The truth is, we all have been guilty of shifting the blame for all of our problems on others. I recently came down with a cold, for which I blamed my husband- he had it first. And I became quite miserable. So, it was all his fault. Or so I concluded. But, honestly, I can never be completely sure. I might have picked it up just about anywhere. But, he was the easiest to blame, because he was the most logical source.

It is so easy to find others to blame, and some of that blame is justified. We are human beings. We are not human doings. and most of the time we really mess things up. Oh, we get it right sometimes, but we also make mistakes. We try to do something we shouldn’t be doing, and we fall short. We try to keep up with others and be like them, instead of being ourselves. Being the people God uniquely created us to be. We make decisions that aren’t the best for us or for others who we are responsible for.

If we look for the mistakes in others we will find them. If we look for the mistakes we ourselves make we will find them- and then point to the other person as the reason why we made the mistake in the first place. We really have a problem with admitting it could be our fault. We also shift the blame to others, because we don’t know how to fix our mistakes, or the mistakes of others. We want to move forward, but we get stuck looking back and placing blame, instead of shifting the focus on the solution to fix the mistake or shortcoming.

We blame others for our financial situation, rather than looking for a solution, by creating our own businesses, going back to school, or reducing our spending. We blame our parents- I did too!- for how we turned out, but do not try to learn who we are and how to grow and change- How to overcome the past- sometimes difficult and painful pasts- by learning from others who have walked a similar path before of restoration, healing and growth.

It is easier to complain and blame than to ask God for wisdom in overcoming the past and how to move forward. Blaming can become comfortable to us. It keeps us from bearing any responsibility. We sometimes like to stay stuck in first gear, than risking letting out the clutch and pressing forward. I am not just speaking to Gen Z, as I am speaking for myself as well. I am a recent college graduate who, like Gen Z is facing mounting student loan payments and many employment application rejections. I, too, see the injustice in the world and want to do something about it, but not sure what to do. It is easy for me to blame the employers who won’t take the time to view my application because I am a woman, or I have been out of the workforce as a Stay at Home Mom, and lack experience. As my youngest says ” You can’t get experience until someone hires you and they won’t hire you without experience.” Yes, it is as much a dilemma for me as for a Gen Z. And that is my point here. We all can blame others- younger people or older people, but the truth is, if we work together, forget about differences in ages, economics, gender, stop labeling and stop blaming- we could do so much more.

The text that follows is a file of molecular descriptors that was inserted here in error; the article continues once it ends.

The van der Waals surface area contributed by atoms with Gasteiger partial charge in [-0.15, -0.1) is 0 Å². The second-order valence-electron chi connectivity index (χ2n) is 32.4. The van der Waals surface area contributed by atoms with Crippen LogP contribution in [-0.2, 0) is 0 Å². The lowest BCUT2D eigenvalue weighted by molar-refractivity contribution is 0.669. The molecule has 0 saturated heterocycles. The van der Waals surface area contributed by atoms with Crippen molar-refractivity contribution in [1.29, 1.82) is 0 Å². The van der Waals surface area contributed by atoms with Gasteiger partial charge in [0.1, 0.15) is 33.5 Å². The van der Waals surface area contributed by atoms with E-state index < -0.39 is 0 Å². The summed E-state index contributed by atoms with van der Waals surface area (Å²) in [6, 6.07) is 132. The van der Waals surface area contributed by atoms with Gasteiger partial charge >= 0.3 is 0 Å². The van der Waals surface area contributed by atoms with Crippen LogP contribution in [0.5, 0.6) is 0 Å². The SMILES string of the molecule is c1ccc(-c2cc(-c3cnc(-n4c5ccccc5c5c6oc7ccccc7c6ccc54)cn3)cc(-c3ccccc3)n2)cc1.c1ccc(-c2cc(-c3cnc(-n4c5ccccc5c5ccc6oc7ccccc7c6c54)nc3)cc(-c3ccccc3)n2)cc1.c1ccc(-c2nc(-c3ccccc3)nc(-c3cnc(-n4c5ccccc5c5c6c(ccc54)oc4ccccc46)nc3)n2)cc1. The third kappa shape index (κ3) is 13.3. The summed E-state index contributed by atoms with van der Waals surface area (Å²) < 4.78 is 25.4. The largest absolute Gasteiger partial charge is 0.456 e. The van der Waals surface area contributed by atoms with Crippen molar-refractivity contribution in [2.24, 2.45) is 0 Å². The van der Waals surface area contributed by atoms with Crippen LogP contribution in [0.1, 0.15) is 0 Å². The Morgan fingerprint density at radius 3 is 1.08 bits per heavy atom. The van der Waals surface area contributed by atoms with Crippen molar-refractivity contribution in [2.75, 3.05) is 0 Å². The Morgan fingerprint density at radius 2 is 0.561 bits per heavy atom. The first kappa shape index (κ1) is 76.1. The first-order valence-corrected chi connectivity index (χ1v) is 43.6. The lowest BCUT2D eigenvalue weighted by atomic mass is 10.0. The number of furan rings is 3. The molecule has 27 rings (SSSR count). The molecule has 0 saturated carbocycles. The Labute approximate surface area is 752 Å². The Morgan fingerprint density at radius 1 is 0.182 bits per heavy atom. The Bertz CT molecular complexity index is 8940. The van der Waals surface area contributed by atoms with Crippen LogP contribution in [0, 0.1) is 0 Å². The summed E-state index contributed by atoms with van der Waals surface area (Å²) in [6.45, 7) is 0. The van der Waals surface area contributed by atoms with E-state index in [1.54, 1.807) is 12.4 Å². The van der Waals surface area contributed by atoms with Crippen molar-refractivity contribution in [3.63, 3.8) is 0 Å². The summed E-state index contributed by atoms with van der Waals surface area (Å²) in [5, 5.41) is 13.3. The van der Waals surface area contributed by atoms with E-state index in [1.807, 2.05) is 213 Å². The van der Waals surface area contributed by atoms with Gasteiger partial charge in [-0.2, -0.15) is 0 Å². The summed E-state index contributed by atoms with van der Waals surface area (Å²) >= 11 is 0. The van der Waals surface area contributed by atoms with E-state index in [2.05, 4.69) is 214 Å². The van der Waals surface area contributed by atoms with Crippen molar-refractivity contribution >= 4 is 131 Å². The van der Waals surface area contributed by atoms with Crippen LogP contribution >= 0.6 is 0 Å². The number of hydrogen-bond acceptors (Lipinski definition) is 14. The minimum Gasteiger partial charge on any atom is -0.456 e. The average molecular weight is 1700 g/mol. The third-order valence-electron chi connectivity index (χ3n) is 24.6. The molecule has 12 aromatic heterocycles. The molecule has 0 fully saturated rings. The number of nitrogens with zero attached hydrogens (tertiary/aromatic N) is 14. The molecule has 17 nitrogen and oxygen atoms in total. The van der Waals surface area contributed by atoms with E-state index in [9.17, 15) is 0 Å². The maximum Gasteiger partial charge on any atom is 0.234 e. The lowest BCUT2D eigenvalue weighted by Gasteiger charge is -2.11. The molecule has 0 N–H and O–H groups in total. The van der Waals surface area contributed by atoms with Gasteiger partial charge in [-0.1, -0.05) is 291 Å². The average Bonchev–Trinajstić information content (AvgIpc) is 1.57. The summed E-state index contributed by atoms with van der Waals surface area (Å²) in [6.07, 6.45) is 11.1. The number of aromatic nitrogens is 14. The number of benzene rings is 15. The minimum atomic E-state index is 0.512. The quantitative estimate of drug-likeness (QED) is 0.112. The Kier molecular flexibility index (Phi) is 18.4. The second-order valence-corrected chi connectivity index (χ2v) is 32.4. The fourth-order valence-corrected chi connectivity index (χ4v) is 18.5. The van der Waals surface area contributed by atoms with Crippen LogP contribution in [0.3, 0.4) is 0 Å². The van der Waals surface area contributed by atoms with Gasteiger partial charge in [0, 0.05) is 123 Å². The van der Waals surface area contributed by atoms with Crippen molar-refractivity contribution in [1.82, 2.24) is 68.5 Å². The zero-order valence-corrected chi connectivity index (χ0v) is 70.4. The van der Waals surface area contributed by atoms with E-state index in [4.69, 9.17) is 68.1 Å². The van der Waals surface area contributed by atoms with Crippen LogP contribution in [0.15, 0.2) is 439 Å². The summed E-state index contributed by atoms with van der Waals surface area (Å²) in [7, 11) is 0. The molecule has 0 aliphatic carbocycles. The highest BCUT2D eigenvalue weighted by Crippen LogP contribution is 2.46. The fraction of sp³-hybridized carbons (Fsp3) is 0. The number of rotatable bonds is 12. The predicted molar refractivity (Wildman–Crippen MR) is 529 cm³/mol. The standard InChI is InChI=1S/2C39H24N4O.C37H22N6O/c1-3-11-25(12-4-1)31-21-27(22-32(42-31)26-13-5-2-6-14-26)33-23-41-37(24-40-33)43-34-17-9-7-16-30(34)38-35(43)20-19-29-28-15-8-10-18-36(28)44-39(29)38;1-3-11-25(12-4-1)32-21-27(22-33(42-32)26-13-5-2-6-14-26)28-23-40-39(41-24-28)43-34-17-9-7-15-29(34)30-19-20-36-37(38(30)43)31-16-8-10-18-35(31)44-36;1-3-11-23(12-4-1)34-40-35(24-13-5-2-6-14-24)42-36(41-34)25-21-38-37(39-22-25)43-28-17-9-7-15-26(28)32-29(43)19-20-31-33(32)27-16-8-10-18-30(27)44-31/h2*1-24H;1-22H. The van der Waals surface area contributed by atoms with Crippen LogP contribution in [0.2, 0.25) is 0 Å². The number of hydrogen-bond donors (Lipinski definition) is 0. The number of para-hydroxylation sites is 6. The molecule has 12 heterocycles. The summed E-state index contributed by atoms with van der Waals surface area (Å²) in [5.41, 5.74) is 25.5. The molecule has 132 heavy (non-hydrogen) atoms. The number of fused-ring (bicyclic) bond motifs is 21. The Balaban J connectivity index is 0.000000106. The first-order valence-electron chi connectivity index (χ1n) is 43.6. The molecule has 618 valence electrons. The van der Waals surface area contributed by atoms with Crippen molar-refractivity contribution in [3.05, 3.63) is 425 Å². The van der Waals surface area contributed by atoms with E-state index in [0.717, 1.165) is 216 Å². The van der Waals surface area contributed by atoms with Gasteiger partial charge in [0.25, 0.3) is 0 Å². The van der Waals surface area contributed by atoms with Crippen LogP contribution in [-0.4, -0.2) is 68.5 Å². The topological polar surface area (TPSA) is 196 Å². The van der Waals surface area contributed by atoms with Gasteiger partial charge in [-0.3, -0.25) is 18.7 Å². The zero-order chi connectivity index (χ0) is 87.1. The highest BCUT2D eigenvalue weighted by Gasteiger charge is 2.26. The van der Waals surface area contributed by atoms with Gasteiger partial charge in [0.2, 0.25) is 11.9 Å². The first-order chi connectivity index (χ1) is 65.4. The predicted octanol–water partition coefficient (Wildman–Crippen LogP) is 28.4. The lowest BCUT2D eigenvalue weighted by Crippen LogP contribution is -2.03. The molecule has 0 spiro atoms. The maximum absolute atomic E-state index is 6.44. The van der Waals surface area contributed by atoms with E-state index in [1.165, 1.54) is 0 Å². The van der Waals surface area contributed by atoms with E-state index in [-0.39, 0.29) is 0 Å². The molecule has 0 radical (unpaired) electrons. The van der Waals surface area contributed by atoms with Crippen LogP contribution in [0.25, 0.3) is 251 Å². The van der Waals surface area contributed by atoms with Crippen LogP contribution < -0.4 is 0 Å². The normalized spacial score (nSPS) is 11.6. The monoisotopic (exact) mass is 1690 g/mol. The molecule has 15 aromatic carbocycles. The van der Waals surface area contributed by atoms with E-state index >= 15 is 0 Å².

Blame shifting is not new. Check out the Book of Genesis and you will find it started very early with the first married couple. And they didn’t have parents to blame. Or co-workers, or even children. They were Gen Alpha. Adam realized the mess he now found himself in- working crazy hours with hard work and thorns and thistles,a messed up, broken relationship with his wife, the realization he did not have clothes and needing to hide so God wouldn’t see him naked, and now he would die, like get old, get wrinkly and die. And he blamed his wife and then God. It was all their fault. Not his. He just stood back and was minding his own business when his wife brought the piece of fruit to him. I mean what is a husband to do? Make his wife mad and not take a bite? Or take a bite and take a chance, ’cause she wasn’t dead yet, right? So, yeah. According to Adam it was God’s and Eve’s fault. God because He gave Eve as his wife and Eve because she picked the fruit, took a bite, and talked him into following suit. But… Adam too was to blame. Where was he when Eve was confronted by the serpent? Did he really have to eat too? I mean God had told him not to eat. So. yeah the first default blame shifting happened right there in the first few pages of the Bible. It is not new. You can find other examples in the Bible, but you can also find a solution. It’s called grace. And that will be on next weeks blog- Stay tuned! God Bless- Nancy